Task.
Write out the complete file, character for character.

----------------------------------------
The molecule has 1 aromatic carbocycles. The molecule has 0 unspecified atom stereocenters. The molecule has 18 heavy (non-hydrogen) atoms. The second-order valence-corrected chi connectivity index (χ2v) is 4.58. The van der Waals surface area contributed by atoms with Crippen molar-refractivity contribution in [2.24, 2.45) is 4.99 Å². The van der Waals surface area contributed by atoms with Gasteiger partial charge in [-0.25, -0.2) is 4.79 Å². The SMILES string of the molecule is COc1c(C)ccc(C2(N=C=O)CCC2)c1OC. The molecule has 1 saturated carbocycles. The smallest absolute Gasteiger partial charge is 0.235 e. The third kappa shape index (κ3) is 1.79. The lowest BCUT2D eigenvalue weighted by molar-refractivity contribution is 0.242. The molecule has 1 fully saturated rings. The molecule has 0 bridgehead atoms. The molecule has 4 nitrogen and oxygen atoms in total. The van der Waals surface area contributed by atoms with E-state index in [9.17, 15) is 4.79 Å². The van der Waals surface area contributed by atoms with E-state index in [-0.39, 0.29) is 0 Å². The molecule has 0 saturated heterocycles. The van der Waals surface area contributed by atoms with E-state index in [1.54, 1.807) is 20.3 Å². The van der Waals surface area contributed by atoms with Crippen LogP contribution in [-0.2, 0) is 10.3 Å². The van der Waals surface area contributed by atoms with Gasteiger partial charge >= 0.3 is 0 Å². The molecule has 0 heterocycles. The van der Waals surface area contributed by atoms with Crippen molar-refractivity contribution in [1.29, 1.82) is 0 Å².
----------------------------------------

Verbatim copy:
The molecule has 1 aromatic carbocycles. The molecule has 0 unspecified atom stereocenters. The molecule has 18 heavy (non-hydrogen) atoms. The second-order valence-corrected chi connectivity index (χ2v) is 4.58. The van der Waals surface area contributed by atoms with Crippen molar-refractivity contribution in [2.24, 2.45) is 4.99 Å². The van der Waals surface area contributed by atoms with Gasteiger partial charge in [-0.25, -0.2) is 4.79 Å². The SMILES string of the molecule is COc1c(C)ccc(C2(N=C=O)CCC2)c1OC. The molecule has 1 saturated carbocycles. The smallest absolute Gasteiger partial charge is 0.235 e. The third kappa shape index (κ3) is 1.79. The lowest BCUT2D eigenvalue weighted by molar-refractivity contribution is 0.242. The molecule has 1 fully saturated rings. The molecule has 0 bridgehead atoms. The molecule has 4 nitrogen and oxygen atoms in total. The van der Waals surface area contributed by atoms with E-state index in [9.17, 15) is 4.79 Å². The van der Waals surface area contributed by atoms with E-state index in [-0.39, 0.29) is 0 Å². The molecule has 0 saturated heterocycles. The van der Waals surface area contributed by atoms with E-state index in [1.54, 1.807) is 20.3 Å². The van der Waals surface area contributed by atoms with Crippen LogP contribution in [-0.2, 0) is 10.3 Å². The van der Waals surface area contributed by atoms with Gasteiger partial charge >= 0.3 is 0 Å². The molecule has 0 heterocycles. The van der Waals surface area contributed by atoms with Crippen molar-refractivity contribution in [1.29, 1.82) is 0 Å².